“Just got three-wide, had a bad corner there in 2 and got us bottled up,” added Elliott. “Once that happened guys obviously tried to pounce and make things happen. For me, I was kind of the guy on the outside lane. I tried to get out as far as I felt like I could without getting up in the grey. I know every time somebody has got in the grey this weekend it has been bad news.”

The biggest incident of the night was a seven-car wreck triggered when Brian Scott spun in front of Chris Buescher, resulting in major damage to both cars. A.J. Allmendinger, Regan Smith, Kyle Larson and Danica Patrick were also involved, but able to continue. Allmendinger’s day went from bad to worse when he hit the wall hard on lap 172 ending his day.

“I wasn’t having a lot of fun before, and I’m definitely not having a lot of fun right now, “said the driver of the #47 Kroger/Clorox Chevrolet. ” I was just fighting tight for the most part. It could be a little loose in, but was definitely fighting tight off the corners. But, yeah, you could see when everybody would come barreling in there and had to get on the brakes. My brakes weren’t as good as I thought they would be. But, it’s a product of the beast. I have to give Kentucky credit they did a good job trying to widen the track out more than I ever expected after the test.”

Brakes were certainly an issue on Saturday night as one could clearly see the bright red glowing of the discs during the night race. Clouds of black brake dust were visible as the crews changed the front tires.

Staying ahead of the melee, Team Penske driver Brad Keselowski was able to parlay great restarts and fuel strategy to his third win in Kentucky. Keselowski, however, admitted that it was certainly a challenge .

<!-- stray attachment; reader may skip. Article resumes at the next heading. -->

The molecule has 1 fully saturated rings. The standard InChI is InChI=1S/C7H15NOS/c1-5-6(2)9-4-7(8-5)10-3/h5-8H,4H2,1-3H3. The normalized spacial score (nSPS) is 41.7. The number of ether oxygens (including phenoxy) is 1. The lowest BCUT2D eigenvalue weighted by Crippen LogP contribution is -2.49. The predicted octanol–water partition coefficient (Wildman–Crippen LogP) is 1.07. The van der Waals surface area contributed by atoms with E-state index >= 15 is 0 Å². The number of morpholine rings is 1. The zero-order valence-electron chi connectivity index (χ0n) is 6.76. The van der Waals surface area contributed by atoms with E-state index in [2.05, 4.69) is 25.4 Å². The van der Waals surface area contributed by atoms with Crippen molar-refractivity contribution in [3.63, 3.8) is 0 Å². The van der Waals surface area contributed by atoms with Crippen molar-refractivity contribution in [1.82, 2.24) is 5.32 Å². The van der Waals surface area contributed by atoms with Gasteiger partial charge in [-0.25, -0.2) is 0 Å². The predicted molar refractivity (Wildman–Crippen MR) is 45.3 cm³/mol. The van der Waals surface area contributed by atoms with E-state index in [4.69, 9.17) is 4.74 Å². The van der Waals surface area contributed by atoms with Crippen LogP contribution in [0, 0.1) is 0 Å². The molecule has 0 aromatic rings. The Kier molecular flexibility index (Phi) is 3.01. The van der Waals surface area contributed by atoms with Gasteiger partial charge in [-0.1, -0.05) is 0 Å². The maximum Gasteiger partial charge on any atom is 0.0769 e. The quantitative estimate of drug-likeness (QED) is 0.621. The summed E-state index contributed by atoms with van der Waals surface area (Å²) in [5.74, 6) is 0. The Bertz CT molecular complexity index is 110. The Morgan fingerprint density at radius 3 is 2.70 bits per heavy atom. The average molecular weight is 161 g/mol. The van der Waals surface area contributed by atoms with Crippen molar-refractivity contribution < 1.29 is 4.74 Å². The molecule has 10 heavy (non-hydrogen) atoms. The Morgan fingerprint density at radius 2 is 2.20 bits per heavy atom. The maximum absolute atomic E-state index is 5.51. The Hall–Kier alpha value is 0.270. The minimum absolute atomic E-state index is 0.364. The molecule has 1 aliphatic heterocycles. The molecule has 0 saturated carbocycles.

“I know it’s been a good track for us in the past, but this isn’t the same Kentucky, I can tell you that,” said the driver of the Miller Lite Ford. “These cars were tough to drive today, but a good tough. This was a hard-fought battle and I’m really proud of everybody on the crew to get win number four (on the season) and take that first place.”

“It took a lot discipline to run this track tonight,” Keselowski continued, “If you got into Turn 3 and 4 the least bit wrong, you wrecked. That’s just the way the race was, and I think that’s what we saw. There’s arguments to be made good or bad for that. I think it’s a good challenge. We’re professional race car drivers. It shouldn’t be easy. It wasn’t tonight. It was very, very difficult. You had to certainly be very smart.”

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A life-long racing enthusiast, Santoroski attended his first live race in 1978, the Formula One Grand Prix of the United States at Watkins Glen. Following graduation from Averett College, Santoroski covered the CART series through the 1990s and 2000s for CART Pages and Race Family Motorsports in addition to freelance writing for various print and web sources. He produces a variety of current and historical content for Motorsports Tribune and serves as the host for the weekly radio broadcast,Drafting the Circuits,